Roses may look good in a vase, but they can do good in a teacup. Loaded with beneficial compounds and a delightful scent, adding petals to your tea can be a delicious way to boost your health and enrich the taste of your cuppa. If you are intrigued about making the absolute best rose milk tea, you have definitely landed at your desired destination.
As you’ve already guessed, rose milk tea is made of the three ingredients mentioned in the name itself:
But as straightforward as this may seem, to get the most delicate notes and ultimate taste, you need a more detailed approach. While you can certainly dump your tea bag and a few rose petals in your cup and pour hot water over, you will need a bit of extra effort to get the best results.
There are many ways in which you can whip up your rose tea in a jiffy, but only one will leave your taste buds longing for more. Rose milk tea should be a balanced combination of earthy flavor, floral notes, sweetness, and creamy smoothness.
This preparation method requires some more time, but every sip will convince you that it is so worth it.
Here is what you need:
And this is how you can prepare it:
Step 1 – Start by grabbing two pots, and filling them up with water. In one of them, we will be steeping the tea, and we will use the other one for the rose petals to make the rose syrup. The exact amount of water depends on how strong you want your tea to be and how floral you prefer your syrup to taste. A couple of cups should work fine.
Step 2 – Place the pots over medium heat, and bring to a boil. Reduce to medium, and add the tea to one of the pots. Stir in the rose petals and sugar in the other pot.
Cook both pots for approximately 6 minutes, but keep an eye on the rose syrup’s consistency. If needed, add an extra minute or two to get it thicker. Also, stir often to make sure the syrup doesn’t burn at the bottom. Set them aside to cool slightly.
Step 3 – In the meantime, grab your serving glass (or glasses as the recipe can easily comfort two people), and add the creamer.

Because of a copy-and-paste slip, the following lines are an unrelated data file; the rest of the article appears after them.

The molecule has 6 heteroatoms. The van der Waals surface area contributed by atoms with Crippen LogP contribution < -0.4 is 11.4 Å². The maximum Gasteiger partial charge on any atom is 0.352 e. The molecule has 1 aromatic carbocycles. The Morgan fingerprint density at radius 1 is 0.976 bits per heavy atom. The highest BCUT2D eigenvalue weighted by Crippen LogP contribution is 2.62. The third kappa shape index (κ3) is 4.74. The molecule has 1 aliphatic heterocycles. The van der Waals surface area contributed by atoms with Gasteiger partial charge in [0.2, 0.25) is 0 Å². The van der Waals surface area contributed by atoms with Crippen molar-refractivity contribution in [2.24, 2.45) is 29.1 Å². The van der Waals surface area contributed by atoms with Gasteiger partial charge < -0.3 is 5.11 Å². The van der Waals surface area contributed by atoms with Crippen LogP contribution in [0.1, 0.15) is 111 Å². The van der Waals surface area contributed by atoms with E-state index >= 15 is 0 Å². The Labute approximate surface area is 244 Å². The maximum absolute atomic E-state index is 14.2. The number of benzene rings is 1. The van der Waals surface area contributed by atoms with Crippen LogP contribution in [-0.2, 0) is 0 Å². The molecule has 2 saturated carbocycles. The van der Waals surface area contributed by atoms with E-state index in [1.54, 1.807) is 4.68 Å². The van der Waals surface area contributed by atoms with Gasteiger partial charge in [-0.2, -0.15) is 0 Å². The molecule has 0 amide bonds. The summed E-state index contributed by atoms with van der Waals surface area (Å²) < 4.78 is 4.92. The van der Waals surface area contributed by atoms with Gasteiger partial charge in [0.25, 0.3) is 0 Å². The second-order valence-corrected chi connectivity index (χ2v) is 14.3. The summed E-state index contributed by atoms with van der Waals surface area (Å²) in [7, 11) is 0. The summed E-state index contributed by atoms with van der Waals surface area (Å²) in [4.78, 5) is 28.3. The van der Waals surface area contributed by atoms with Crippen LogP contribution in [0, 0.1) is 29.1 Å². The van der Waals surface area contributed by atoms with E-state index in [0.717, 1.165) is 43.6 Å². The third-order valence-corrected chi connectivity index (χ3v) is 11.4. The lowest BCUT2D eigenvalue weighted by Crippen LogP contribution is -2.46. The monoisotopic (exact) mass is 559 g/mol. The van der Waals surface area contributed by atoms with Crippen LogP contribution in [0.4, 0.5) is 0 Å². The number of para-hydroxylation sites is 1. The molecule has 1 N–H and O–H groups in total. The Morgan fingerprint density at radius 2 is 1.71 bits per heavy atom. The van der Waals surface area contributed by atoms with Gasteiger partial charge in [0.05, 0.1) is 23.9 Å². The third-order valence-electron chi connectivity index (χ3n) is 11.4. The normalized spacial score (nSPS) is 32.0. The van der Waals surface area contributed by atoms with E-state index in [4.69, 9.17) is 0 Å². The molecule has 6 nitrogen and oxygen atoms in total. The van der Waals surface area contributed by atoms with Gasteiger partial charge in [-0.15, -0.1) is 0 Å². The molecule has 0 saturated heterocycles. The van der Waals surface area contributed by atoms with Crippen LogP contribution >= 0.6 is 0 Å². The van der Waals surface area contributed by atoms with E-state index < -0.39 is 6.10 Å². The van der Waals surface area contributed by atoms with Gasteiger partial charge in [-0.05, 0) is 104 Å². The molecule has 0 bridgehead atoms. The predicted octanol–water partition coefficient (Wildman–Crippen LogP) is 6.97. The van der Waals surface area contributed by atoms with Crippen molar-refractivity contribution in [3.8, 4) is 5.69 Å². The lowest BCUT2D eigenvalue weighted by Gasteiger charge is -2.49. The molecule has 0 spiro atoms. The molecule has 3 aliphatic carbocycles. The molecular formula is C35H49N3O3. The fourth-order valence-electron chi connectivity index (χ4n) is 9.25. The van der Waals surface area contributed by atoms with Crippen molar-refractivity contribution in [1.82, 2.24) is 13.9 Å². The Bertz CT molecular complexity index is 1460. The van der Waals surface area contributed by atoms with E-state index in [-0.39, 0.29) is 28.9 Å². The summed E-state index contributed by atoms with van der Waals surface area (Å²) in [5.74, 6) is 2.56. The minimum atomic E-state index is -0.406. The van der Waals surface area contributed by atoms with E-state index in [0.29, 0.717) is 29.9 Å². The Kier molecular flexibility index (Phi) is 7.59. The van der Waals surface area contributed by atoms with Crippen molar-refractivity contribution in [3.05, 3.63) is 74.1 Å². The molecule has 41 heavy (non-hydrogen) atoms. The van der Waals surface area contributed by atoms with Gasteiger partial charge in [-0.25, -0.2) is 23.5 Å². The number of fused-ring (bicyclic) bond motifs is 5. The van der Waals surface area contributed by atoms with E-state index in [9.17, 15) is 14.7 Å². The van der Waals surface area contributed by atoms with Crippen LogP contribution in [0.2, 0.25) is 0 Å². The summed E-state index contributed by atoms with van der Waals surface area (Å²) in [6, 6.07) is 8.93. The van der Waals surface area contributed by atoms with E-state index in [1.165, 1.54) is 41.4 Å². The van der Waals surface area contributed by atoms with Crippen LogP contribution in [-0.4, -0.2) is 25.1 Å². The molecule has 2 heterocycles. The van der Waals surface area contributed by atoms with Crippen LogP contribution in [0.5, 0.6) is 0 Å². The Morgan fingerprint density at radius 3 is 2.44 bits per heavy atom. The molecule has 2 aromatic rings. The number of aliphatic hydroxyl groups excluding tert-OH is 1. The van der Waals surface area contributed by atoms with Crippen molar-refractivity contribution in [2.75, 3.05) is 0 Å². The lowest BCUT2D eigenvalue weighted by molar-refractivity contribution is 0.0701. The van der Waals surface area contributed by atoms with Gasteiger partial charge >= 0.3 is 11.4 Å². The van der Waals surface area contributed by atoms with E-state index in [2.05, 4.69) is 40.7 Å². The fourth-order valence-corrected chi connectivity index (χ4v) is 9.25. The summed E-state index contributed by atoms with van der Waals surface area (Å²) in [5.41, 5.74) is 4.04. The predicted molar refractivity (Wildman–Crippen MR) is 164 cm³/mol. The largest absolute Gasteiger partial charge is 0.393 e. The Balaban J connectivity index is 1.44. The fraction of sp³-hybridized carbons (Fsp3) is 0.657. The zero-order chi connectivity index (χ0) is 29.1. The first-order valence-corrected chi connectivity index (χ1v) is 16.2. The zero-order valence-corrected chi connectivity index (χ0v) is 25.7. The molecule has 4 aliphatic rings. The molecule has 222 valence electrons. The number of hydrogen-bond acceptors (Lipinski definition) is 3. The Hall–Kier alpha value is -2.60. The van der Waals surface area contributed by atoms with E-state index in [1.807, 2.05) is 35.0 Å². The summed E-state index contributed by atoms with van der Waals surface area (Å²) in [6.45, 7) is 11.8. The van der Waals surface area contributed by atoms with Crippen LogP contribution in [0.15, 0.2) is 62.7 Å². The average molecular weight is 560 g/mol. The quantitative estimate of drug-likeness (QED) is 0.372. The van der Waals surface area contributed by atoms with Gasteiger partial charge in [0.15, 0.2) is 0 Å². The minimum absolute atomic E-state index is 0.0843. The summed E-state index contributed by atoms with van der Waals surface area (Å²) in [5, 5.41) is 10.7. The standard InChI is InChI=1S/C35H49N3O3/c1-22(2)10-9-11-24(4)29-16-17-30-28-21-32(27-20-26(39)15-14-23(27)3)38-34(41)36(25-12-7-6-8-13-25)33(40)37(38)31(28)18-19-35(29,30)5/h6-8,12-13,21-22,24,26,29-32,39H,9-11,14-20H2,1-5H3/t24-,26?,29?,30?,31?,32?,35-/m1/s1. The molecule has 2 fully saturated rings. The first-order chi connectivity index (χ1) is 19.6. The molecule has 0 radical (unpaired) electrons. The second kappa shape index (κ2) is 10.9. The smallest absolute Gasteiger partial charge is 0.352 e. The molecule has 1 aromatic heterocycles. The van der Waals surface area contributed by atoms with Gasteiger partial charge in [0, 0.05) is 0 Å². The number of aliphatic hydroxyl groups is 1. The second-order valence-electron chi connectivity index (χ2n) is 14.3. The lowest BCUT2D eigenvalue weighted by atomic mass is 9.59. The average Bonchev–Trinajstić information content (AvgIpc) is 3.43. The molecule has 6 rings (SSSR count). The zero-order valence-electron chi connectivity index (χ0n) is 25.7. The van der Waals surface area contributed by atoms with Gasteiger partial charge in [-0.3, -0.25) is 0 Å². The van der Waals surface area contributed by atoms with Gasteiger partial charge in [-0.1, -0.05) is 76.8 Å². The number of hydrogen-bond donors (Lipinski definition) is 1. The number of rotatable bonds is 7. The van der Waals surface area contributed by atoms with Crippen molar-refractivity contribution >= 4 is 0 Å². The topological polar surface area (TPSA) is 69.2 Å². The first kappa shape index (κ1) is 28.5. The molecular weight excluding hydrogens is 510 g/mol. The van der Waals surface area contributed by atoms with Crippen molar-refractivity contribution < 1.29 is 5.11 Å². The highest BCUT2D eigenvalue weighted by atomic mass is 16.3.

Step 4 – Now, you have a choice to make. If you prefer the tea to be stronger on the rose side, you can omit the honey and add more syrup to your tea. However, keep in mind that the ultimate rose milk tea shouldn’t be too flowery. It should have hints of rose, but the floral scent shouldn’t overpower the tea. So, if you enjoy drinking sweet tea, we would suggest adding a tablespoon of honey right into the creamer.
Step 5 – Add a bit of the syrup. We find that 1 to 1 ½ tablespoon works best, but again, this is up to your preference.
Step 6 – Finally, pour the tea over, give it a gentle stir, and enjoy.
Roses are red, violets are blue,
Add the former to a cup of tea for a healthier you.
Okay, rhyming may not be our strongest suit, but you get our meaning, right? Steeping rose petals and drinking them in tea can drag many health benefits your way.
Floating rose petals in your cuppa may seem like something created by this Instagram era, but rose tea has been consumed for many centuries. In fact, roses are a staple in Traditional Chinese Medicine as they contain beneficial properties that can help with:
The Overall Immune System – Rich in antioxidants and high in Vitamin C, roses can help our body fight off infections and even relieve from cold and flu symptoms such as congestion, coughing, and throat irritability.
Lowering the Risk of Chronic Disease – Roses are loaded with polyphenols – a type of antioxidants that can protect the body from cell damage. And since chronic diseases attack the cells, you can easily join the dots and see how rose tea can be an added shield against diabetes, cardiovascular diseases, obesity, etc.
Lowering Inflammation – Thanks to the anti-inflammatory constituents that rose petals contain, this flower has a powerful effect on reversing or reducing the risk of inflammatory conditions.
Relieving Menstrual Pain – Their anti-inflammatory actions can also help alleviate menstrual pain and tackle all the psychological shifts and swings that this time of the month brings.
Roses contain no calories, no caffeine, no fats, and no sugar. When steeped in tea, you extract their anti-inflammatory actions and antioxidants, which can support your health in different ways.
Rose tea is a decent hydration source, and if prepared the right way (like in the recipe above), it is actually encouraged that you consume it daily. However, keep in mind that you need to be moderate. Don’t overdo it with the petals or rose syrup, and keep an eye out for potential side effects.
Rose petals interfere with blood thinners and antidepressants, so consult with your physician first. If you’re allergic to any plants of the rose family, you might want to skip sipping on this floral tea.
Nothing beats a warm cup of tea that offers a mix of earthiness, creaminess, and lovely floral scent. Take advantage of this article to make a delightful rose milk tea, and let us know how excited your taste buds were. We would love to hear all about your flowery tea adventures. Enjoy!